Pentagon Authorizes National Guard Members In D.C. To Carry Weapons

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Pentagon Authorizes National Guard Members In D.C. To Carry Weapons
The decision to arm the National Guard came down hours before the House began debating the second impeachment of President Donald Trump.
SHOW TRANSCRIPT

Stunning images: National Guardsmen seen sleeping on Capitol grounds while cradling their rifles. The scene captured by Newsy reporter Nathaniel Reed.

REED: “We’re in the Capitol visitors’ center right now, which is typically where people line up for tours. But right now it’s filled with members of the Army National Guard who are all on order to ... protect the Capitol after last week’s riots here. This is the hall where people typically go to visit Congress. And as you can see, hundreds of members of the Army National Guard as protection efforts on the Capitol are underway.”

“Those service members had been on a shift for approximately 16 hours. When we're carrying an arm, it's critical that we maintain control of that arm arm at all times, even if we are napping. And that's the easiest way, because it'll wake you up if someone's taking your weapon,” Joint Force Headquarters Command Sgt. Maj. Michael F. Brooks told Newsy. 

The decision to arm the National Guard came hours before the House began debating the second impeachment of President Trump.

“When we're asked to be armed, we're armed. And the Army leadership, the secretary of defense and the secretary of the Army authorized the District of Columbia National Guard to be armed. In fact, all the National Guard that supporting the District of Columbia National Guard will be armed, especially around the Capitol,” Joint Force Headquarters Commanding Maj. Gen. William J. Walker said.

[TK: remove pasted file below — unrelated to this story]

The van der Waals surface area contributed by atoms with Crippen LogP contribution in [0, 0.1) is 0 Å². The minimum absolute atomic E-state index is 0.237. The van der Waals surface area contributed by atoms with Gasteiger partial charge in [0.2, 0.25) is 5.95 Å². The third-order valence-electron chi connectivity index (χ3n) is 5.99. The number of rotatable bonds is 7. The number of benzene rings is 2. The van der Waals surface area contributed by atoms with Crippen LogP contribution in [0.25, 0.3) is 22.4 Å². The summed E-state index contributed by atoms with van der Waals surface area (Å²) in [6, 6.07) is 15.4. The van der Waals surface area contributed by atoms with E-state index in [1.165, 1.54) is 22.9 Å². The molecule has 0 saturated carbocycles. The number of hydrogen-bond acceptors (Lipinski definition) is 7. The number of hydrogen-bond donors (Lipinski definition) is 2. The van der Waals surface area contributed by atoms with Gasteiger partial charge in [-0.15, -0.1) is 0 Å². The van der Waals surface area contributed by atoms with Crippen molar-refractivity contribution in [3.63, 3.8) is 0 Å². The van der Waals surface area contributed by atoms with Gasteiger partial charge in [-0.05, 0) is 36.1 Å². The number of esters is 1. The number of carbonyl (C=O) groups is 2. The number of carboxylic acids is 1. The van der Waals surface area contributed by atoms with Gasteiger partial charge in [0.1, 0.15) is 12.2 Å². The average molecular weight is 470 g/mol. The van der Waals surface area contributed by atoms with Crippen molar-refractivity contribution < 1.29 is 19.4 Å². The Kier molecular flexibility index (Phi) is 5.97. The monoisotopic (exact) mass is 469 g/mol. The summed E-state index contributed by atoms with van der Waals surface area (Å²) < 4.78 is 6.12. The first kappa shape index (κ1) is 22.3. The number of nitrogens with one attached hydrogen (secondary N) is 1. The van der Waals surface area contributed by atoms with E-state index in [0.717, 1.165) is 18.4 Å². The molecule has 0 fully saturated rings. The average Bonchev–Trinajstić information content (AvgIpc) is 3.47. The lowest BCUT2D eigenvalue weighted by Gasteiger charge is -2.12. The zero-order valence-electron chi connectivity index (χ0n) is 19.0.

In an interview with Newsy, Maj. Gen. William Walker admitted this scene is exceptionally rare.

The Department of Defense does not normally use the National Guard in a law enforcement role. When the Capitol siege began last week, they were assisting with crowd and traffic control. 

The Guard is effectively on standby to assist law enforcement, which authorizes them to open fire if they’re being threatened with weapons.  

“They're authorized to defend themselves, first of all, and then come to the aid of others. So they if they -- if the police and law enforcement ask them to assist, they will. They are empowered to assist the law enforcement that they are supporting," Walker said.

In effect, that means the Guard could decide to take action, even make arrests -- even if another agency, like Capitol Police, does not. 

There may be up to 15,000 National Guard troops in the Capitol during next week’s inauguration, and their orders are in effect until at least February.